This is the camp into which I fall. Once Aliya and Ayesha proved to be flops, we decided to actively pursue names that would emphasize our daughters’ individuality. I don’t usually use my girls’ names here on HDYDI. I don’t want their friends to Google them and come across embarrassing anecdotes. You only need to click over to Double the Fun to learn their names, so I’m going to go ahead and share.

Their names are Jessica and Melody. Jessica is named after her grandfather Jesus (Hey Zeus!), who goes by Jesse. Melody is a nod to our family’s music geekiness. We figured that they’d be labeled as a set plenty and we didn’t need to add to that pain. By happenstance, I find my tongue tripping over the names and producing “Jemelody.” It makes me smile every time. “Gemelli” is Italian for “twins.” And twins they would be, regardless of what we’d named them.

What was your method for naming your kids?

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The Nicknamer

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I had a lot of rules when picking names for my kids.  I didn’t want their names to rhyme or start with the same letter, I wanted them to be easy to spell and pronounce.  All names beginning with the letter J or H were ruled out, as were many names of crazy relatives.  One thing I did want, however, was the possibility for nicknames.  That’s one of the reasons we went with Rebecca over Sarah.

Ice Cream for Dinner

And yet… in over a year and a half, I never called her anything but her full name.  We would sometimes say “Dan” for Daniel, but by and large we used their full names all the time.  It felt a little silly, since I had picked these names in part because of their ability to be shortened, yet here I was saying the whole thing every time.

Enter: toddler language development.  Rebecca has always said “Daniel” pretty clearly.  Daniel called her “Nee nee” for a while.  And then, unprompted, he started saying “Becca.”  And now that they’ve started referring to themselves with their own names, she calls herself “Becca.”  The funny thing is that I almost feel like that has given me permission to start calling her that, myself. Weird, huh?

Ice Cream for Dinner

I think it comes down to who you expect to bestow nicknames on kids.  Growing up, I was always the full-on Elizabeth where my family was concerned. But somewhere in late-middle school, my friends started to call me Liz.  Liz has stuck and it’s how almost everyone knows me… yet my mother will never, ever call me anything but Elizabeth.  So, in my mind, I guess I expect peers to pick nicknames.

My aunt, on the other hand, was always a Liz because that was the nickname her mother called her.  My aunt Liz named her son Christopher, and was somewhat distressed when his peers started calling him “Chris,” because she didn’t call him that.  In her mind, nicknames are picked by parents.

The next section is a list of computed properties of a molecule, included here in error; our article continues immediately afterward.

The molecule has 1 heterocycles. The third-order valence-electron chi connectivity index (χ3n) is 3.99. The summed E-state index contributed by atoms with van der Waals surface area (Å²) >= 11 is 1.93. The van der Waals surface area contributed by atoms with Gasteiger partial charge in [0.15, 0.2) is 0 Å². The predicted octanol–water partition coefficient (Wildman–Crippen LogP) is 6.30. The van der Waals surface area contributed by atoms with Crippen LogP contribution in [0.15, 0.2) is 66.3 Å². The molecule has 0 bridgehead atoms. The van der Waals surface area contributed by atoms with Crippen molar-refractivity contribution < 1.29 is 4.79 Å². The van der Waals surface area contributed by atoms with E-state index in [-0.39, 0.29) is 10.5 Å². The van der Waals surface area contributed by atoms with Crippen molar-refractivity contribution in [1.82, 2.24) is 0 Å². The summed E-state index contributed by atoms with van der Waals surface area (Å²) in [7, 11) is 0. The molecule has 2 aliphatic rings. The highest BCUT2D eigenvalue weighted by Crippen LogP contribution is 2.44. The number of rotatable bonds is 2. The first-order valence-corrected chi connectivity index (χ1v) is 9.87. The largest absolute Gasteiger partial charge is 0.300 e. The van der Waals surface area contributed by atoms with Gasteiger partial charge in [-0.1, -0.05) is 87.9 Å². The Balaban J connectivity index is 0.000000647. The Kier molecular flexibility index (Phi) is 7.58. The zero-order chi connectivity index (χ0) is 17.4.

So, what about you, dear readers?  Did you pick a longer name for your kids but always knew you’d call them by the short version?  Did you pick a nickname-proof name to avoid the whole thing?  What is your take on nicknames and who “gets” to decide on them?

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Funny names, funny words

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We’re in a very fun stage of language development at my house.  At 18 months old, the kids are picking up new words quickly.  My son, in particular, attempts to repeat a word in almost everything I say to him.  It’s a lot of fun.

As with anything developmental, I always think it’s funny to see how these two kids, from the same parents, being raised in the same household, do things differently from one another.  They make the same animal noises (meow is hands-down the favorite), and both started saying “na-na” for banana on the same day.  Yet other things the pronounce completely differently.

One of my favorites is what they call each other.  My kids are Rebecca and Daniel.  Rebecca has been saying a pretty clear “Day-yul” for ages, now.  Never called him anything else.  Just her very best pronunciation of Daniel.  He, on the other hand, seemed to not call her anything for a while… until I realized he had his very own name for her: Nee-nee.  That’s right.  Rebecca –> NeeNee.  I have no idea how he got to that one. Rebeecca, I can understand, is a mouthful. But I thought maybe he’d pick up on the “Becca” part? Nope. NeeNee.  We don’t have any nicknames for her that sound remotely like that.  But it’s quite clear, that’s the name he uses for his sister.

This also leads me to the question of how to deal with these odd words.  On one end of the spectrum, I’ve seen tons of parents start calling cats “meow-meows”, or ask the baby if she wants her “ba-ba” instead of bottle.  The parent adopts the child’s word or pronounciation.  On the other end, I’ve seen people get kind of harsh and insist on near-perfect pronounciation before they will concede that “bah-do” is the same as “bottle.”

I seem to be taking a middle road.  When Daniel says “Nee-nee,” I say, “that’s right, buddy, that’s Rebecca!”  When Rebecca starts shrieking “Meow! Meow!”  I say, “Oh, do you see a kitty cat?”  I didn’t give it a ton of thought before I started doing it, but I feel like what I’m doing is acknowledging that I understand what they’re saying, but continuing to say the “right” word in a non-critical way.  Seems OK to me, are there any speech people out there to tell me whether I’m doing the right thing?

What about the rest of you out there?  What do your kids call each other? Any idea how they arrived at silly nicknames?  And how do you approach mispronounciations or made-up words in general?